The National Electric Power Regulatory Authority (Nepra) has cut electricity tariff by Rs1.86 per unit for the month of April under the fuel price adjustment mechanism.
At the same time, however, the regulator has denied a relief of 76 paisa per unit as it permitted power companies to recover arrears of Rs11 billion in installments from the consumers in the shape of gas infrastructure development cess (GIDC).
In an attempt to collect the cess, the regulator has made it clear that the reduction in power tariff for April will not apply to agriculture tube wells and domestic consumers using 300 units per month.
In a petition filed with Nepra, the Central Power Purchasing Agency (CPPA) had sought a tariff reduction of Rs2.62 per unit on account of lower fuel cost for the month of April.
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During a public hearing conducted here on Thursday, chaired by Tariq Sadozai, the regulator imposed GIDC at the rate of 76 paisa per unit on gas consumption by power producers, who would collect Rs11 billion in installments in coming months from the consumers.
However, Nepra provided the remaining relief of Rs1.86 per unit to the electricity consumers. The tariff cut will not apply to lifeline consumers using up to 50 units per month and consumers of K-Electric, which is a privatised company.
In the petition, the CPPA told the regulator that 7.17 billion units were sold to power distribution companies for Rs45.2 billion during April and transmission losses stood at 2.19%. Fuel consumption was estimated to cost Rs8.92 per unit whereas the actual cost was Rs6.30 per unit.
In the month, the share of hydroelectric power was 20.06%, furnace oil-based electricity 39.32%, gas-based power 26.7%, coal power 0.18%, high-speed diesel-based generation 5.06% and nuclear power 5.88%.
The electricity produced with the help of furnace oil cost Rs9.86 per unit, high-speed diesel cost Rs13.85 per unit, gas Rs5.18 per unit, coal Rs4.49 per unit and nuclear Rs1.18 per unit.
The recovery of Rs11 billion in GIDC arrears, following the passage of GIDC bill in parliament, will be made in future fuel price adjustments also. Nepra believes the cess will be collected by absorbing the impact of falling oil prices and, therefore, consumers will not be burdened.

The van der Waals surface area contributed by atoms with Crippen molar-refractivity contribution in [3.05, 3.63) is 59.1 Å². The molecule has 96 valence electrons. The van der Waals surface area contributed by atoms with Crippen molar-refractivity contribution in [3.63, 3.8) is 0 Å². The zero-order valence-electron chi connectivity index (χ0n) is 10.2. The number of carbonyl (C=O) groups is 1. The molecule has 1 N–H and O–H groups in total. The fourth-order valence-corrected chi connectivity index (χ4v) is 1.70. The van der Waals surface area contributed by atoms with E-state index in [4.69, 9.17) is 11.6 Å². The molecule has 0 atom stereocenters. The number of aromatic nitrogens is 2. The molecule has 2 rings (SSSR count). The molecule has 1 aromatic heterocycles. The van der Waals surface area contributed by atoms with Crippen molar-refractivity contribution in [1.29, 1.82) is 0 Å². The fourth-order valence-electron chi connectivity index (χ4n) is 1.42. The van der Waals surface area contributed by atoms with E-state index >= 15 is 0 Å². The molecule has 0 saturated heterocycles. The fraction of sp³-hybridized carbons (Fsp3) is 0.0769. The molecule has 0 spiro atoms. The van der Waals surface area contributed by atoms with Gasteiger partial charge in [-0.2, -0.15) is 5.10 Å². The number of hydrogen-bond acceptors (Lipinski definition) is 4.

Following the levy of GIDC on gas supply to power plants, the tariff for gas-based plants will go up by Rs4.3 to Rs4.5 per unit.
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In a petition filed with Nepra against the GIDC Act 2015, Engro Powergen Qadirpur Limited pleaded that the demand for GIDC payment made by Sui Northern Gas Pipelines (SNGPL) covering the period 2013 to May 2015 could not be met.
The reason given was that the petitioner itself had never collected the cess from the National Transmission and Dispatch Company (NTDC), the sole purchaser of electricity produced by the petitioner.
It further pleaded that the cess could not be collected in view of the fact that Nepra had not revised the tariff to factor in the GIDC because of various restraining orders passed by the high courts.
On the other hand, power distribution companies were to recover the GIDC from the consumers of electricity, making the matter complicated and prompting the court to direct the power regulator to look into the matter.
The cess was imposed by the previous government of Pakistan Peoples Party (PPP) in a bid to raise funds for gas import projects like Iran-Pakistan gas pipeline and LNG imports. The government has so far collected Rs94 billion, but it could not be used as the levy was rejected by the Supreme Court.
The present government has succeeded in getting the GIDC bill passed from parliament to legalise the Rs94 billion collected so far and even recover arrears from the consumers.
The gas price was Rs488.23 per million British thermal units (mmbtu) whereas Rs100 per mmbtu was levied as GIDC on power producers, which would eventually be passed on to the power consumers.
Published in The Express Tribune, June 27th, 2015.
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